Ottawa

Ottawa high school to offer esports class

For some teenagers, earning school credit for playing video games may sound like fantasy. For one group of students, it's about to become reality.

17 students enrolled in course at Centre professionel et technique Minto

Games like StarCraft have millions of online fans, and professional players can earn six-figure salaries. (Wikimedia Commons)

For some teenagers, earning school credit for playing video games may sound like fantasy. For a group of students at one Ottawa high school, it's about to become reality.

Starting Tuesday, the Centre professionel et technique Minto, a school at La Cité's Ottawa campus that prepares students for careers in the trades, will be teaching students how to best play video games.

Competitive video-gaming, also known as esports, has millions of fans around the globe and professional players of such games as League of Legends and StarCraft can earn six-figure salaries.  

The school knows it will come under fire for offering the course, but says the 17 students currently enrolled will be learning valuable skills needed to land jobs in the emerging esports market.

Not just 'kids in front of a screen'

"We are being ambitious and audacious for our students," said Eugenie Congi, the superintendent of education for the Conseil des écoles catholiques du Centre-Est.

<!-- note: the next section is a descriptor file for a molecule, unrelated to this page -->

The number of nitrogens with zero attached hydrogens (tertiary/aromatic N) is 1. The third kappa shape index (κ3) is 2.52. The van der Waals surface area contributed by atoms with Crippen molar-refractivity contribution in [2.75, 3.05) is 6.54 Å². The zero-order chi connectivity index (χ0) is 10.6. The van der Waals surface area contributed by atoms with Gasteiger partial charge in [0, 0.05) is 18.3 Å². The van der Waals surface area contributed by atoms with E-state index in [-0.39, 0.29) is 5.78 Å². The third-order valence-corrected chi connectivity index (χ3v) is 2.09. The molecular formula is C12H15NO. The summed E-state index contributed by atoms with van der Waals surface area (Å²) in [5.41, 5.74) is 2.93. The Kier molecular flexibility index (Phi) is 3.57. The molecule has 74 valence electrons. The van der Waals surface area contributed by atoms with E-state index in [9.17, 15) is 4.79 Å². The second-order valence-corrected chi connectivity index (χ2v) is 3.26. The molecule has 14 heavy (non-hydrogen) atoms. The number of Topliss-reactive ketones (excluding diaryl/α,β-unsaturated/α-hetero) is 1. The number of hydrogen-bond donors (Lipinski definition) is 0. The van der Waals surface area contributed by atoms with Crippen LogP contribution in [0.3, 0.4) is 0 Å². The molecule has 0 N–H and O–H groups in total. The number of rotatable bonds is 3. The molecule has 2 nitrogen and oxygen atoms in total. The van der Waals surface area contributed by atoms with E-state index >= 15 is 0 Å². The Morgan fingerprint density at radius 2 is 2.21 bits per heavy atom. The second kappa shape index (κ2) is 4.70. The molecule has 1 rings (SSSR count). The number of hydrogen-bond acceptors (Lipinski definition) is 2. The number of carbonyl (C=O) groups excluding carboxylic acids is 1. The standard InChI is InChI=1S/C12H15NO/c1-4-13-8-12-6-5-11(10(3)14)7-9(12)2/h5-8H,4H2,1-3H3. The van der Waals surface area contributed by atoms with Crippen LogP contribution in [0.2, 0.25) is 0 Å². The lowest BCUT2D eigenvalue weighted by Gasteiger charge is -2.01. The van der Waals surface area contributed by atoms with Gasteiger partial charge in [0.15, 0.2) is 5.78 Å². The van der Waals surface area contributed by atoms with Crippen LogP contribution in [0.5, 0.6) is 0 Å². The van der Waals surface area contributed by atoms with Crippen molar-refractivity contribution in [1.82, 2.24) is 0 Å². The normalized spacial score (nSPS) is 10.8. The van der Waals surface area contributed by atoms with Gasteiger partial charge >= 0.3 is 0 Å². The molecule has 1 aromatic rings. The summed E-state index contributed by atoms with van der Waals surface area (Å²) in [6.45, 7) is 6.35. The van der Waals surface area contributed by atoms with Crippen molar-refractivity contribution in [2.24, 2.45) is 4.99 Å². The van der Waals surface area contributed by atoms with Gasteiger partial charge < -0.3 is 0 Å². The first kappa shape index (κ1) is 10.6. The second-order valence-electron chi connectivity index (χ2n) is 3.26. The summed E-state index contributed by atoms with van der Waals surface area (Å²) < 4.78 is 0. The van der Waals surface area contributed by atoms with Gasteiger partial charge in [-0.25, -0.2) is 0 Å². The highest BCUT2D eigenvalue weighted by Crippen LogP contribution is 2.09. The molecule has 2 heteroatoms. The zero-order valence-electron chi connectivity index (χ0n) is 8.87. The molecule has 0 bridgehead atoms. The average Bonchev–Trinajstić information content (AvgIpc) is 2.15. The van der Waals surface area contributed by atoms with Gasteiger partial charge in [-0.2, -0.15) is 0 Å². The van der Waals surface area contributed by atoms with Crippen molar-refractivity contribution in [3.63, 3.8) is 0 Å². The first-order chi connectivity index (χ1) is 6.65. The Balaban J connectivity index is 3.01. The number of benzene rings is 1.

"We seize opportunities to enhance the curriculum in developing skills needed in the 21st century, for the fourth industrial revolution."

Centre professional et technique Minto is located within Ottawa's La Cité college. (supplied )

Congi said educators have a "moral imperative" to prepare students for the evolving employment market.

"It's our moral imperative as professional educators to ensure that our students have access," she said.

"It's not just about kids in front of a screen gaming all day — it's more complex than that." 

The course also will teach students about healthy sleeping patterns, and they'll be required to participate in physical activity, Congi said 

"We will be talking a lot about online addiction and the need for auto-regulation," she added. 

Why Ottawa's French Catholic school board is offering a high school course on esports this year. 8:00

Violent video games will not be part of the course, Congi said. 

"The games will teach creativity, collaboration and character-building, using psycho-social skills and not just exerting their thumbs," she said.

The board is also hoping the course will encourage some students to stay in school until graduation, and help them realize there are job opportunities in a field they enjoy. 

Comments

To encourage thoughtful and respectful conversations, first and last names will appear with each submission to CBC/Radio-Canada's online communities (except in children and youth-oriented communities). Pseudonyms will no longer be permitted.

By submitting a comment, you accept that CBC has the right to reproduce and publish that comment in whole or in part, in any manner CBC chooses. Please note that CBC does not endorse the opinions expressed in comments. Comments on this story are moderated according to our Submission Guidelines. Comments are welcome while open. We reserve the right to close comments at any time.